Reviews of recent titles on open systems subjects
The Mythical Man-Month: Essays on Software Engineering (Anniversary Edition)
by Frederick P. Brooks, Jr.
322 pages, $24.69
Anybody who has hung around the technical end of large software development
projects has at least heard of The Mythical Man-Month by Fred Brooks. This
account of large-scale software development is one of the classic texts
in the field of system software development.
Brooks, now a professor on the forefront of virtual reality research, was
a principal manager of the IBM OS/360 project, one of the largest system
software projects of the 1960s. The book, originally published in 1975,
combined his firsthand experience at managing such a large project and then-current
research on software engineering management. Addison-Wesley has taken advantage
of the book's twentieth anniversary to publish a new edition with four additional
Many maxims that are common wisdom in software engineering management today
have their origins in this book: Adding additional manpower to a late software
project only makes it later ("Brooks' Law"); software development
schedules are invariably optimistic; a great programmer can be 10 times
more productive than an average one; designs must be complete before implementation
begins. On each of these points, Brooks draws extensively from published
research and his own experience. On the design issue, for example, he writes,
"It is a very humbling experience to make a multimillion-dollar mistake,
but it is also very memorable." The "mistake" in this case
was in starting a team of 150 programmers on implementation before the system
design was complete.
Brooks goes on to suggest solutions for many of the pitfalls in software
development, from how to organize a small team on a particular task to how
the overall scheduling and management can work. Communications among those
developing the software is one of the most important aspects of successfully
building a large software system, and Brooks spends a couple of chapters
on this topic alone. He also deals with system optimization and testing
New Chapters, New Topics
The anniversary edition is an update from the original text. Rather than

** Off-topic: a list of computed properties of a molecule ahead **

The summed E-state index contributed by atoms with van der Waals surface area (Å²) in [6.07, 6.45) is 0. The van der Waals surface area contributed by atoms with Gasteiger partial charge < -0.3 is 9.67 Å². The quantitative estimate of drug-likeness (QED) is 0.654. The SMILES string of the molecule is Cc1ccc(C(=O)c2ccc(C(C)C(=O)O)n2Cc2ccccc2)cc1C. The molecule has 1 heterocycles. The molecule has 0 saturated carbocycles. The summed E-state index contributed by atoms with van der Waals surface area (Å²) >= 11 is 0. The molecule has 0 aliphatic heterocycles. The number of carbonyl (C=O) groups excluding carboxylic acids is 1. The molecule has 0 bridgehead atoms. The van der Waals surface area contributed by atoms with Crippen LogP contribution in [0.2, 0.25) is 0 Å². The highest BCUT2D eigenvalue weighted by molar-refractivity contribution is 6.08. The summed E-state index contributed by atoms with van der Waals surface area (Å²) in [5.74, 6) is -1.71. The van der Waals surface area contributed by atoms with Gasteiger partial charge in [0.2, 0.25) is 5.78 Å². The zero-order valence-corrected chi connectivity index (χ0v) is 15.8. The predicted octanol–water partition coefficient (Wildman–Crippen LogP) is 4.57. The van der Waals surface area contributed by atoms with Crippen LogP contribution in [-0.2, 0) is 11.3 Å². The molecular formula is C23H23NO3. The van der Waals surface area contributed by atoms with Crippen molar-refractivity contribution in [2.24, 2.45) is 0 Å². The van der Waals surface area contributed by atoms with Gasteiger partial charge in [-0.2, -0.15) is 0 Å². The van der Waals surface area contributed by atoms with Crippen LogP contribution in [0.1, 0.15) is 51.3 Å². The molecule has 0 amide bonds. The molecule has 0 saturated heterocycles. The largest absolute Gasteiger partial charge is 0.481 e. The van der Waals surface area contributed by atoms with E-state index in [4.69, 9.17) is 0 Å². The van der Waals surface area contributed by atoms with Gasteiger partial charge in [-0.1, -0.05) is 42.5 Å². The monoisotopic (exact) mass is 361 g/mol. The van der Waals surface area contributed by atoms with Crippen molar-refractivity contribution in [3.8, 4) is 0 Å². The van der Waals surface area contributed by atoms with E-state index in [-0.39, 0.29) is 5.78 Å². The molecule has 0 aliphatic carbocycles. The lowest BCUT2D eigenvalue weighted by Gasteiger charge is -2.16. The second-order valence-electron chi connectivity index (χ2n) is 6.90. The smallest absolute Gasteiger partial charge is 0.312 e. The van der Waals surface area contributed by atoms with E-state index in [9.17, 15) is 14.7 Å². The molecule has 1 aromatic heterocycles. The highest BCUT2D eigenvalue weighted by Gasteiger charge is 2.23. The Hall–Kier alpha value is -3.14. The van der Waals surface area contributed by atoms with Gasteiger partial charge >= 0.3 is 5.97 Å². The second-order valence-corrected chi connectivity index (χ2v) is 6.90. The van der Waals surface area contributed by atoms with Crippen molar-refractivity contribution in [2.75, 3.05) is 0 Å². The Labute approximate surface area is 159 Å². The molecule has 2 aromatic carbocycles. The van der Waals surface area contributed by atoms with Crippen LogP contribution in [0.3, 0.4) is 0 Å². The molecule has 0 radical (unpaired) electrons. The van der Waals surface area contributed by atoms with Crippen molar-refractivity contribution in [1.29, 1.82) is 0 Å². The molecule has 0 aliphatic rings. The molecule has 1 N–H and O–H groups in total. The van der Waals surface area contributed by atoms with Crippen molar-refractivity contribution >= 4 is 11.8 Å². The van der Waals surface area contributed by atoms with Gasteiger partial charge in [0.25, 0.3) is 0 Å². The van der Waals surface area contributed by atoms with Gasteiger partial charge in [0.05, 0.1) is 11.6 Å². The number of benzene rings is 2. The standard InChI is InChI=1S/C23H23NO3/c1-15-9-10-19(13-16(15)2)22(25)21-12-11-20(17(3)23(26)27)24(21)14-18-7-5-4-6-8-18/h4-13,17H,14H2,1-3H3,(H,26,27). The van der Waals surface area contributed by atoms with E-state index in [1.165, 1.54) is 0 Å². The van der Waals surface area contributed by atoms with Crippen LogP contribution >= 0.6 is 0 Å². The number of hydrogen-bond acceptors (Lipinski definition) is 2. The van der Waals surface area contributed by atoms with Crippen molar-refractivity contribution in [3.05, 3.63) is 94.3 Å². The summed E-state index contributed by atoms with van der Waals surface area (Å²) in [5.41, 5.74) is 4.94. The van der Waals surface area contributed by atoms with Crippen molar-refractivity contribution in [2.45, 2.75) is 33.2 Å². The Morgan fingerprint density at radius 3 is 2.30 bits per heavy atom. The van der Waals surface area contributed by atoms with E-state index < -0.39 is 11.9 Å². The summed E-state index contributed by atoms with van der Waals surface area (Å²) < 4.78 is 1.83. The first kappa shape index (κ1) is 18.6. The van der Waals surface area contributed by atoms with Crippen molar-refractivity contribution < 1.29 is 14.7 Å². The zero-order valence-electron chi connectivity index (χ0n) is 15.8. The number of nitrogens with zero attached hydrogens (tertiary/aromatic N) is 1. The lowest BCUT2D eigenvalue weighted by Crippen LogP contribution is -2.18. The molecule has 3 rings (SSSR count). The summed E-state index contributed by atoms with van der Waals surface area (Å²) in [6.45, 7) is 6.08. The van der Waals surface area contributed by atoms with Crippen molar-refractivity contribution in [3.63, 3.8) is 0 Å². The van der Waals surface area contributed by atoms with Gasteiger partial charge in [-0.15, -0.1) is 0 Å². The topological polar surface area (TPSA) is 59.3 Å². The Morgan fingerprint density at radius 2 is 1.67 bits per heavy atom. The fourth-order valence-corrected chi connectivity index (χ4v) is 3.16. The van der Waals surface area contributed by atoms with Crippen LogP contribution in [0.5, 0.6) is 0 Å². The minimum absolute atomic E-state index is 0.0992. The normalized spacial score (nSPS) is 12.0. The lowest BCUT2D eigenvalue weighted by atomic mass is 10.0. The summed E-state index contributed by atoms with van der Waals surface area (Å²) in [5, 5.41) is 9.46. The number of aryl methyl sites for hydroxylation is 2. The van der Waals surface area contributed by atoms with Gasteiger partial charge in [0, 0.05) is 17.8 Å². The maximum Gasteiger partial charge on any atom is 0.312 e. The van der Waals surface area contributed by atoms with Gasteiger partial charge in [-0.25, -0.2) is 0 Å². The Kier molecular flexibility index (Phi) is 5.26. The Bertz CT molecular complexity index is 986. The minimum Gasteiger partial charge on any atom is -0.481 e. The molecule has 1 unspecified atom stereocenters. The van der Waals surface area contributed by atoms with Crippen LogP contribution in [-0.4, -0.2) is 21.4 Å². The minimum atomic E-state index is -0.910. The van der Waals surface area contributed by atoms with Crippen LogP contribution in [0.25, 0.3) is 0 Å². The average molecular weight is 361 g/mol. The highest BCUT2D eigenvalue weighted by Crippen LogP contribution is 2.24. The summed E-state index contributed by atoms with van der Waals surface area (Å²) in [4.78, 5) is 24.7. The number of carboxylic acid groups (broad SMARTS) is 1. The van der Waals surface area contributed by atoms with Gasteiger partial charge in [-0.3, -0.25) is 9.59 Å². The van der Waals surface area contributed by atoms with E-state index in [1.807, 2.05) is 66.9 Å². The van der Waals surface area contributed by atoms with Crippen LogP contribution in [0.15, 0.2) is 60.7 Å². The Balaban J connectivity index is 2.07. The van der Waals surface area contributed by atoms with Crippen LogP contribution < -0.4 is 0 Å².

revising the text, however, Brooks opted to expand it, adding several new
chapters. These include a well-known paper from 1986, "No Silver Bullet,"
which predicted that software engineering would not experience anywhere
near the rate of advance that other aspects of computer technology have
"No Silver Bullet" examines past breakthroughs in software engineering
(such as interactive programming, high-level languages, and unified programming
environments) and compares them to technologies that were emerging when
the paper was written: Ada, object-oriented programming, artificial intelligence,
expert systems, automatic program verification, and graphical programming.
Brooks correctly predicted that none of these technologies would produce
advances for software development at the same rate of advance seen in hardware
While Brooks' assertion in this essay has proven correct, the paper sparked
a significant amount of discussion in the field, which he addresses in a
subsequent chapter. In another chapter added for this edition, he summarizes
the results of The Mythical Man-Month research in a concise outline, occasionally
In the final chapter, "The Mythical Man-Month after 20 Years,"
Brooks comments on how changes in the field have affected the results from
the original book. Some of the observations have held up quite well, such
as the need for conceptual integrity and the importance of an architect
to oversee the design of a large project. The assertions raised in the original
book, such as the "man-month" being a useless measure, and Brooks'
Law also still ring true two decades later.
In looking back, Brooks is most surprised by the explosion of the personal
computer field, which has made computing accessible to many more people
in many more ways than he foresaw in 1975. It has also had a major impact
on software development. For example, the emergence of standardized user
interfaces (such as the MacOS, Windows, and Motif) and off-the-shelf, shrink-wrapped
packages have dramatically changed how software is developed. Solutions
that used to require expensive custom development can now be purchased at
a local store. Because of advances in hardware, computer power is rarely
even an issue in most software development today. New techniques, such as
canned frameworks, allow software to be incrementally "grown"
rather than written sequentially from beginning to end.
For anybody involved in large software projects, The Mythical Man-Month
remains one of the most useful texts in the field. Although it is 20 years
old now, many of the observations and results Brooks reported then hold
true today. The new edition is a good reason to revisit this classic text.
John Peterson is a senior developer of Web authoring applications in the
Internet products group of Adobe Systems in Mountain View, CA. He can be
reached at email@example.com. To purchase books
in this column, contact your local bookseller.